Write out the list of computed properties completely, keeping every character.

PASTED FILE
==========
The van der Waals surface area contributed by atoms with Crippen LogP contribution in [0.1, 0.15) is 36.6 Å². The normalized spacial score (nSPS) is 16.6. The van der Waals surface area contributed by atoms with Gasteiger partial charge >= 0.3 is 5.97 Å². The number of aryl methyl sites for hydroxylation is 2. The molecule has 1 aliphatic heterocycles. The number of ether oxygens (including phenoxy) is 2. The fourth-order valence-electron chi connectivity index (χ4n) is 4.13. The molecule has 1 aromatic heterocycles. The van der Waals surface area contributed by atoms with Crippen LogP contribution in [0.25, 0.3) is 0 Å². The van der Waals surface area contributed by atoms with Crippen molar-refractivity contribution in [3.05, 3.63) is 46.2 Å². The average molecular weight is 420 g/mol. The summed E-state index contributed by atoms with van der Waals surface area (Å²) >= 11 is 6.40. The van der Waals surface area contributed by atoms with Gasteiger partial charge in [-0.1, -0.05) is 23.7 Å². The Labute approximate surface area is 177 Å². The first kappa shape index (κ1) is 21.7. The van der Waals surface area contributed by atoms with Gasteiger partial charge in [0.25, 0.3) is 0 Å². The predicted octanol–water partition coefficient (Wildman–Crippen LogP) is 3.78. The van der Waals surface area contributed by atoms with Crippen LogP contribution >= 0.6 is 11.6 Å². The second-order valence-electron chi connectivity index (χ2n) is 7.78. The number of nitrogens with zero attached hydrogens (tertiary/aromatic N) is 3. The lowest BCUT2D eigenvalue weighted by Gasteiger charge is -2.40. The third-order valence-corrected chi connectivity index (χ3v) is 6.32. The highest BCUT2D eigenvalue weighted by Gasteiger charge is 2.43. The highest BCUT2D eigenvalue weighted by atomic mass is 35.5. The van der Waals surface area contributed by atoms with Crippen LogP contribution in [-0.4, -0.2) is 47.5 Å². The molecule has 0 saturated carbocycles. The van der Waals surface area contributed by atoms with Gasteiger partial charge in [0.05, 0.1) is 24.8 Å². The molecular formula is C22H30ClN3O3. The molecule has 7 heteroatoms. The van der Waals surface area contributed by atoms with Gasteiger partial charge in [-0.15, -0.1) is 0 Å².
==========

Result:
The van der Waals surface area contributed by atoms with Crippen LogP contribution in [0.1, 0.15) is 36.6 Å². The normalized spacial score (nSPS) is 16.6. The van der Waals surface area contributed by atoms with Gasteiger partial charge >= 0.3 is 5.97 Å². The number of aryl methyl sites for hydroxylation is 2. The molecule has 1 aliphatic heterocycles. The number of ether oxygens (including phenoxy) is 2. The fourth-order valence-electron chi connectivity index (χ4n) is 4.13. The molecule has 1 aromatic heterocycles. The van der Waals surface area contributed by atoms with Crippen LogP contribution in [0.25, 0.3) is 0 Å². The van der Waals surface area contributed by atoms with Crippen molar-refractivity contribution in [3.05, 3.63) is 46.2 Å². The average molecular weight is 420 g/mol. The summed E-state index contributed by atoms with van der Waals surface area (Å²) >= 11 is 6.40. The van der Waals surface area contributed by atoms with Gasteiger partial charge in [-0.1, -0.05) is 23.7 Å². The Labute approximate surface area is 177 Å². The first kappa shape index (κ1) is 21.7. The van der Waals surface area contributed by atoms with Gasteiger partial charge in [0.25, 0.3) is 0 Å². The predicted octanol–water partition coefficient (Wildman–Crippen LogP) is 3.78. The van der Waals surface area contributed by atoms with Crippen LogP contribution >= 0.6 is 11.6 Å². The second-order valence-electron chi connectivity index (χ2n) is 7.78. The number of nitrogens with zero attached hydrogens (tertiary/aromatic N) is 3. The lowest BCUT2D eigenvalue weighted by Gasteiger charge is -2.40. The third-order valence-corrected chi connectivity index (χ3v) is 6.32. The highest BCUT2D eigenvalue weighted by Gasteiger charge is 2.43. The highest BCUT2D eigenvalue weighted by atomic mass is 35.5. The van der Waals surface area contributed by atoms with Crippen LogP contribution in [-0.4, -0.2) is 47.5 Å². The molecule has 0 saturated carbocycles. The van der Waals surface area contributed by atoms with Gasteiger partial charge in [0.05, 0.1) is 24.8 Å². The molecular formula is C22H30ClN3O3. The molecule has 7 heteroatoms. The van der Waals surface area contributed by atoms with Gasteiger partial charge in [-0.15, -0.1) is 0 Å².